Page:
IMPHAL, Feb 6: Director General of Assam Rifles Lt Gen Rameshwar Roy admitted to regular violations of cease-fire ground rules by cadres of NSCN-IM without evincing any indication that it might lead to any eminent threat.
The DG AR who is on a two-day visit of the state was talking to reporters on the sideline of a visit to Sainik School, Pangei.
Lt Gen Roy stated that the ceasefire is still prevailing baring the intermittent breaches and gave reassurances on the security forces’ commitment to fully enforce the basic guidelines. He said, militants flouting the ground rules have been booked and handed over to right law enforcement agencies as the paramilitary cannot act directly and the established democratic set of laws have to be followed.
He contended that the militants groups in the state have lost the courage to directly confront the security personnel. Instead, they have resorted to attacking like a thief, laying covert assault and fleeing immediately afterwards, he said. He dared the militants to come out and establish their popularity democratically through the power of ballot, claiming that the largely peaceful assembly was an indicator of the security forces’ hold on the law and order situation in the state.
The DG was unambiguous about his views on complete implementation of AFSPA in the state, claiming that the security forces have been able to operate more freely in areas covered by the Act unlike the Imphal municipality from where it has been exempted.
Responding to a question on border fencing along Myanmar boundary, Lt Gen Roy said its completion would take a while considering the long distance that had to be covered.
Lt Gen Roy was at his candid best through out the evening while responding to questions on the paramilitary’s participation in the welfare of the state. He said the recruitment policies of the AR clearly favour the northeastern states which have the lion’s share with a total reservation of 40 pc. Unfortunately, the region has not been able to take up more than 32 percent, he said and expressed his desire that the full capacity of intake are fully utilised. Towards this objective, organization of pre-recruitment training camps has been taken up so that the candidates are better prepared for the real test, he said.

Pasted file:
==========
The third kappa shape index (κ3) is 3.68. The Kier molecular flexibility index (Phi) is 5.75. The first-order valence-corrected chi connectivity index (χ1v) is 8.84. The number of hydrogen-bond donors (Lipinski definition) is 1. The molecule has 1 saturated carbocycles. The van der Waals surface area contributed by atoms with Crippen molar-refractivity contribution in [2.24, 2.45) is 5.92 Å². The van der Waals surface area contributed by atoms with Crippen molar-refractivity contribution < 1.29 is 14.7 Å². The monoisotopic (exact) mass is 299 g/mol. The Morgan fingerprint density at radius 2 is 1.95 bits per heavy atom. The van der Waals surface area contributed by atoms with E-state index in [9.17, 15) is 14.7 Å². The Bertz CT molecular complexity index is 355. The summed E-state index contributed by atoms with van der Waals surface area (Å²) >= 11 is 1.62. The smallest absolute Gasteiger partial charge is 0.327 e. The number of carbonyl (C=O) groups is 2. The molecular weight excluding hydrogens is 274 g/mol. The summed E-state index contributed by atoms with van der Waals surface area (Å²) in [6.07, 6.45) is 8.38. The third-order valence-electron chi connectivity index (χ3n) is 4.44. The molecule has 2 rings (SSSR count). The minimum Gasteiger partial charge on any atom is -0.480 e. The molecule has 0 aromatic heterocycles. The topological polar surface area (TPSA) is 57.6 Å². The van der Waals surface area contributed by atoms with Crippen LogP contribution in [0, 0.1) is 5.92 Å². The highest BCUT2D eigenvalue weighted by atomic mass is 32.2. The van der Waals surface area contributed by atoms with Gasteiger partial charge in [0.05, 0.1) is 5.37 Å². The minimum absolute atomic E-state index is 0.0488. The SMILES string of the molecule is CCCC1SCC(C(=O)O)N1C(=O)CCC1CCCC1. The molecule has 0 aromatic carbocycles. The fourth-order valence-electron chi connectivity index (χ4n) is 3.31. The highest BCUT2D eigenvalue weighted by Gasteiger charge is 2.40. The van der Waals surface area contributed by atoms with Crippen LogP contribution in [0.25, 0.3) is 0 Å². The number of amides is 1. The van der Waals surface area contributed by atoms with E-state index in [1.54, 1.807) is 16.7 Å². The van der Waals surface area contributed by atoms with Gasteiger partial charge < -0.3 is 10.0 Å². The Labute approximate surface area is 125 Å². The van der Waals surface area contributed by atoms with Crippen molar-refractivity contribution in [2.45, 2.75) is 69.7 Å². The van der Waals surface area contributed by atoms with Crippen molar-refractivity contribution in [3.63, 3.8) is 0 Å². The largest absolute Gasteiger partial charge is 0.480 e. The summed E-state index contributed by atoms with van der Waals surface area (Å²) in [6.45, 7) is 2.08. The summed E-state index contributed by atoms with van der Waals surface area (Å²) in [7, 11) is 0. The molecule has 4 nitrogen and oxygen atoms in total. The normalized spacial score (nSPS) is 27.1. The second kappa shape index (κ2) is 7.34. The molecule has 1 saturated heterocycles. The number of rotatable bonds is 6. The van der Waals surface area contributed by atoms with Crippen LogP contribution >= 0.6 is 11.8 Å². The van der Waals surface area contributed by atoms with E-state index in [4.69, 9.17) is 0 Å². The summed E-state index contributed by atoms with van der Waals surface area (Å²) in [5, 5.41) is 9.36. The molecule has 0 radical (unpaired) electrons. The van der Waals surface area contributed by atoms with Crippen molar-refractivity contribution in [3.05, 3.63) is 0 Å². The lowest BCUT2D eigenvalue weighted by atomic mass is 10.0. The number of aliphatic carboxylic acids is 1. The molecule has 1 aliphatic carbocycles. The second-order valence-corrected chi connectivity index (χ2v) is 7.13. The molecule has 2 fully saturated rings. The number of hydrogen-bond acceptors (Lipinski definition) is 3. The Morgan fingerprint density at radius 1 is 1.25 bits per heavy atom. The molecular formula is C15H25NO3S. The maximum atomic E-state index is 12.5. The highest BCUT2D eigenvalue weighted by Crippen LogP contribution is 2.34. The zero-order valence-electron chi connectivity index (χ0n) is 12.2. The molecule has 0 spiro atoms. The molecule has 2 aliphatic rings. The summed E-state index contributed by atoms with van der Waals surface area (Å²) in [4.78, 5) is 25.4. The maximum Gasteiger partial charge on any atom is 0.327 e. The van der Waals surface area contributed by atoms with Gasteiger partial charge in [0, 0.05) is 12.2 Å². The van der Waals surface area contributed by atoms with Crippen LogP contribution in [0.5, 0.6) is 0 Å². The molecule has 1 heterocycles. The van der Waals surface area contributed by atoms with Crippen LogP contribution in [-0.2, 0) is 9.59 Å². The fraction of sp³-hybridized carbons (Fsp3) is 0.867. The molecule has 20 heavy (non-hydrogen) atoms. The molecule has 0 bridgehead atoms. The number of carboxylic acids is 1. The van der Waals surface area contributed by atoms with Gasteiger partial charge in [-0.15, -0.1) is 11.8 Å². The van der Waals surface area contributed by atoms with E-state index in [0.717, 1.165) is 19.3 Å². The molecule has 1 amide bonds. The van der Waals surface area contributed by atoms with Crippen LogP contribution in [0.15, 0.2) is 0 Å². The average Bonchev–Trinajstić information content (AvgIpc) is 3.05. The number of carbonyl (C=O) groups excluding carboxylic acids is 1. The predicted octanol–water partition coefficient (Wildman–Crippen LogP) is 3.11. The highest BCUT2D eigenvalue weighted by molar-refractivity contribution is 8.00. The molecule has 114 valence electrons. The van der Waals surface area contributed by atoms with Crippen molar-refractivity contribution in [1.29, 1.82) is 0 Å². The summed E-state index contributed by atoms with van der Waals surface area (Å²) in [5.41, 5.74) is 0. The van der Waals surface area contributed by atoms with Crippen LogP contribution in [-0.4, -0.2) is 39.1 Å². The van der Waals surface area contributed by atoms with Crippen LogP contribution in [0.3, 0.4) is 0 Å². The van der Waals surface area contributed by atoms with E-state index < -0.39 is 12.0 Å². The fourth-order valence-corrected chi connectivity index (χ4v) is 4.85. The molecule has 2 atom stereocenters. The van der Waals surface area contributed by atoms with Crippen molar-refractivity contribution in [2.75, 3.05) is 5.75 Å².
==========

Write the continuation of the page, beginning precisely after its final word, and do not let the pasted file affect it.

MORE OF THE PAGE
Besides its prioritization on security commitment, the paramilitary also engaged itself in developmental works in remote areas and several public welfare schemes, he stated.
Earlier, Lt Gen Roy enthused the students of the school with his insightful and practical solutions, neatly supported by personal anecdotes, on fulfilling their dreams of joining the Indian army during an open interaction that lasted for half-an-hour.
The DG who laughed over the silliness of the notion of openly enjoying ‘liqour and cigarette’ motivating him to enlist himself with the army, compared his rich experience with the Indian army to drinking filtered water. He dwelt on the immediate recognition that followed his selection to the IMA, Pune, how he turned his back on drinking and smoking as well as his present anxieties on the thought of leaving the cocoon of the army which awaits his retirement in a year.
A career with the army seemed to have lost its lust with more tempting professions in the offing but the feeling of protection it provided could not be found elsewhere, he said. He encouraged the students to take advantage of the military atmosphere in the school and yearn for a successful career in the force.